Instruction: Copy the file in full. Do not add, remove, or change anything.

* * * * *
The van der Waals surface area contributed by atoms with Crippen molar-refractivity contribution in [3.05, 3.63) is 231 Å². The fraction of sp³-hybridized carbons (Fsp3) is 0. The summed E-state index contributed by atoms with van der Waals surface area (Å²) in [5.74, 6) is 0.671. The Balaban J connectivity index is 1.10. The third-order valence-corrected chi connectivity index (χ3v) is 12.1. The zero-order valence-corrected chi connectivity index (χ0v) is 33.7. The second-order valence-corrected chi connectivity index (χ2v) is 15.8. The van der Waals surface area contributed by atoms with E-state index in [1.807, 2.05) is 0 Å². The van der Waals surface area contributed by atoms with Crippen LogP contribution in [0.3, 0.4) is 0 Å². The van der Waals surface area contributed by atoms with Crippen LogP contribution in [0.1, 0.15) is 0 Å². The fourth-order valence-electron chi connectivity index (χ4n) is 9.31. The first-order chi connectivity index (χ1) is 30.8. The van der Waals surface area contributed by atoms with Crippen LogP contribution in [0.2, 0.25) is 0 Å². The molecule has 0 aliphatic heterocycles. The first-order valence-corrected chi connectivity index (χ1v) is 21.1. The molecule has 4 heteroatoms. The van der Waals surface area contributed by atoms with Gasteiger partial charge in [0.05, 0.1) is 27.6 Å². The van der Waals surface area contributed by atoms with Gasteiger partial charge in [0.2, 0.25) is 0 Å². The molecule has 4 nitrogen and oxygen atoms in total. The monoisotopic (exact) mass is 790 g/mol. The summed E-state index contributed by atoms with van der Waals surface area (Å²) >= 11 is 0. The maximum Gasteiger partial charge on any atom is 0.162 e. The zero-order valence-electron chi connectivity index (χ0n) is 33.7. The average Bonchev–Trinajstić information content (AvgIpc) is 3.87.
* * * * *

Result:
The van der Waals surface area contributed by atoms with Crippen molar-refractivity contribution in [3.05, 3.63) is 231 Å². The fraction of sp³-hybridized carbons (Fsp3) is 0. The summed E-state index contributed by atoms with van der Waals surface area (Å²) in [5.74, 6) is 0.671. The Balaban J connectivity index is 1.10. The third-order valence-corrected chi connectivity index (χ3v) is 12.1. The zero-order valence-corrected chi connectivity index (χ0v) is 33.7. The second-order valence-corrected chi connectivity index (χ2v) is 15.8. The van der Waals surface area contributed by atoms with E-state index in [1.807, 2.05) is 0 Å². The van der Waals surface area contributed by atoms with Crippen LogP contribution in [0.3, 0.4) is 0 Å². The van der Waals surface area contributed by atoms with Crippen LogP contribution in [0.1, 0.15) is 0 Å². The fourth-order valence-electron chi connectivity index (χ4n) is 9.31. The first-order chi connectivity index (χ1) is 30.8. The van der Waals surface area contributed by atoms with Crippen LogP contribution in [0.2, 0.25) is 0 Å². The molecule has 0 aliphatic heterocycles. The first-order valence-corrected chi connectivity index (χ1v) is 21.1. The molecule has 4 heteroatoms. The van der Waals surface area contributed by atoms with Gasteiger partial charge in [0.05, 0.1) is 27.6 Å². The van der Waals surface area contributed by atoms with Gasteiger partial charge in [0.2, 0.25) is 0 Å². The molecule has 4 nitrogen and oxygen atoms in total. The monoisotopic (exact) mass is 790 g/mol. The summed E-state index contributed by atoms with van der Waals surface area (Å²) >= 11 is 0. The maximum Gasteiger partial charge on any atom is 0.162 e. The zero-order valence-electron chi connectivity index (χ0n) is 33.7. The average Bonchev–Trinajstić information content (AvgIpc) is 3.87.